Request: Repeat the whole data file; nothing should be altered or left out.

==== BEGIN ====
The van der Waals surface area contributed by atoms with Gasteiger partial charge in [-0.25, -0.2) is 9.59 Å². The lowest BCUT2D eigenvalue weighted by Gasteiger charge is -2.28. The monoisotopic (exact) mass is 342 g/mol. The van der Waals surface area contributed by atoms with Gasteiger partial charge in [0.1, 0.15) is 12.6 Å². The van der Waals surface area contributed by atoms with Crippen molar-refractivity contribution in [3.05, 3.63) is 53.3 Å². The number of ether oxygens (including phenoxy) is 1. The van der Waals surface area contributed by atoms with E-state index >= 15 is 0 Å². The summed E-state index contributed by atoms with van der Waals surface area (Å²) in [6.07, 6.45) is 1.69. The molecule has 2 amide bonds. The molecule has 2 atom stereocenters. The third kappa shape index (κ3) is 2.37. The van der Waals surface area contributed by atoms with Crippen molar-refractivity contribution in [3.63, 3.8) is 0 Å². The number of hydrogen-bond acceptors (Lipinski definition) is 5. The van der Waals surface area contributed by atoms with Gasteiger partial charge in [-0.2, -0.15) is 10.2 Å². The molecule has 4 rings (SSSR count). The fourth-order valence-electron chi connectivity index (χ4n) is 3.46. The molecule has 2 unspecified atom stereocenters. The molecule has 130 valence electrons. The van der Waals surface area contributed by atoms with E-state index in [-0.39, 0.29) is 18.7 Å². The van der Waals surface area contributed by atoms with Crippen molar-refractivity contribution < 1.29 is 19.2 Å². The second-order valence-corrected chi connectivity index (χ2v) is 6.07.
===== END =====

The van der Waals surface area contributed by atoms with Gasteiger partial charge in [-0.25, -0.2) is 9.59 Å². The lowest BCUT2D eigenvalue weighted by Gasteiger charge is -2.28. The monoisotopic (exact) mass is 342 g/mol. The van der Waals surface area contributed by atoms with Gasteiger partial charge in [0.1, 0.15) is 12.6 Å². The van der Waals surface area contributed by atoms with Crippen molar-refractivity contribution in [3.05, 3.63) is 53.3 Å². The number of ether oxygens (including phenoxy) is 1. The van der Waals surface area contributed by atoms with E-state index >= 15 is 0 Å². The summed E-state index contributed by atoms with van der Waals surface area (Å²) in [6.07, 6.45) is 1.69. The molecule has 2 amide bonds. The molecule has 2 atom stereocenters. The third kappa shape index (κ3) is 2.37. The van der Waals surface area contributed by atoms with Crippen molar-refractivity contribution in [3.63, 3.8) is 0 Å². The number of hydrogen-bond acceptors (Lipinski definition) is 5. The van der Waals surface area contributed by atoms with Gasteiger partial charge in [-0.2, -0.15) is 10.2 Å². The molecule has 4 rings (SSSR count). The fourth-order valence-electron chi connectivity index (χ4n) is 3.46. The molecule has 2 unspecified atom stereocenters. The molecule has 130 valence electrons. The van der Waals surface area contributed by atoms with E-state index in [-0.39, 0.29) is 18.7 Å². The van der Waals surface area contributed by atoms with Crippen molar-refractivity contribution < 1.29 is 19.2 Å². The second-order valence-corrected chi connectivity index (χ2v) is 6.07.